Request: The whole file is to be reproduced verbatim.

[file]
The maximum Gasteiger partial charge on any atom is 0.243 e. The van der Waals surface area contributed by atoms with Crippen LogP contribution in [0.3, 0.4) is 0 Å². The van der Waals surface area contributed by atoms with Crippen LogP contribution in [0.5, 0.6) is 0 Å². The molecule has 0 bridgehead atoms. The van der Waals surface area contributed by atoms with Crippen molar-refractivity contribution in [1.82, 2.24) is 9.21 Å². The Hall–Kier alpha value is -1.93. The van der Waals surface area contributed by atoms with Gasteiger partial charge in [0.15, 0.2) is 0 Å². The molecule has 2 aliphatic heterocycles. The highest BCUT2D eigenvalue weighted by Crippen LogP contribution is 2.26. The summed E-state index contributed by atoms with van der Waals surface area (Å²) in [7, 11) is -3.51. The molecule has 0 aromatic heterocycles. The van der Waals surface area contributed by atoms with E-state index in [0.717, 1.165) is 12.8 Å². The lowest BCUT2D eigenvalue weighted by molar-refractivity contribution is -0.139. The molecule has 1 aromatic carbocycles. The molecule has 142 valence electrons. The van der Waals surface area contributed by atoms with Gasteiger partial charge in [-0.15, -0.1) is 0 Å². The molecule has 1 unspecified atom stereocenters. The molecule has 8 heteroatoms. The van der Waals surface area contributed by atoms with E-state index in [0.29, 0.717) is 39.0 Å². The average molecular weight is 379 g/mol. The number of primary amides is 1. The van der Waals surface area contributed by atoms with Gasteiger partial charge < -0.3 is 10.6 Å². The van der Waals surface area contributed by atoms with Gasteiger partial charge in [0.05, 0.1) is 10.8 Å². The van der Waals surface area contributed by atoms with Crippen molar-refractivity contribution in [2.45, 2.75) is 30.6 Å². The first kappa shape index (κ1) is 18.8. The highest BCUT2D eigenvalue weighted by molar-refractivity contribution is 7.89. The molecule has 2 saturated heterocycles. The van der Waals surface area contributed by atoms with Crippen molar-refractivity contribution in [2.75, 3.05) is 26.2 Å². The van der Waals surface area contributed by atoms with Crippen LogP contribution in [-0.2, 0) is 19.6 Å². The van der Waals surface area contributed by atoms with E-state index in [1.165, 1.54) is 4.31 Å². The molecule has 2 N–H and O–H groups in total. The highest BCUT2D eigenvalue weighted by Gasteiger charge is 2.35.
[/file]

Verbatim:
The maximum Gasteiger partial charge on any atom is 0.243 e. The van der Waals surface area contributed by atoms with Crippen LogP contribution in [0.3, 0.4) is 0 Å². The van der Waals surface area contributed by atoms with Crippen LogP contribution in [0.5, 0.6) is 0 Å². The molecule has 0 bridgehead atoms. The van der Waals surface area contributed by atoms with Crippen molar-refractivity contribution in [1.82, 2.24) is 9.21 Å². The Hall–Kier alpha value is -1.93. The van der Waals surface area contributed by atoms with Gasteiger partial charge in [0.15, 0.2) is 0 Å². The molecule has 2 aliphatic heterocycles. The highest BCUT2D eigenvalue weighted by Crippen LogP contribution is 2.26. The summed E-state index contributed by atoms with van der Waals surface area (Å²) in [7, 11) is -3.51. The molecule has 0 aromatic heterocycles. The van der Waals surface area contributed by atoms with E-state index in [0.717, 1.165) is 12.8 Å². The lowest BCUT2D eigenvalue weighted by molar-refractivity contribution is -0.139. The molecule has 1 aromatic carbocycles. The molecule has 142 valence electrons. The van der Waals surface area contributed by atoms with Gasteiger partial charge in [-0.15, -0.1) is 0 Å². The molecule has 1 unspecified atom stereocenters. The molecule has 8 heteroatoms. The van der Waals surface area contributed by atoms with E-state index in [0.29, 0.717) is 39.0 Å². The average molecular weight is 379 g/mol. The number of primary amides is 1. The van der Waals surface area contributed by atoms with Gasteiger partial charge < -0.3 is 10.6 Å². The van der Waals surface area contributed by atoms with Gasteiger partial charge in [0.05, 0.1) is 10.8 Å². The van der Waals surface area contributed by atoms with Crippen molar-refractivity contribution in [2.45, 2.75) is 30.6 Å². The first kappa shape index (κ1) is 18.8. The highest BCUT2D eigenvalue weighted by molar-refractivity contribution is 7.89. The molecule has 2 saturated heterocycles. The van der Waals surface area contributed by atoms with Crippen molar-refractivity contribution in [2.75, 3.05) is 26.2 Å². The van der Waals surface area contributed by atoms with Crippen LogP contribution in [-0.2, 0) is 19.6 Å². The van der Waals surface area contributed by atoms with E-state index in [1.165, 1.54) is 4.31 Å². The molecule has 2 N–H and O–H groups in total. The highest BCUT2D eigenvalue weighted by Gasteiger charge is 2.35.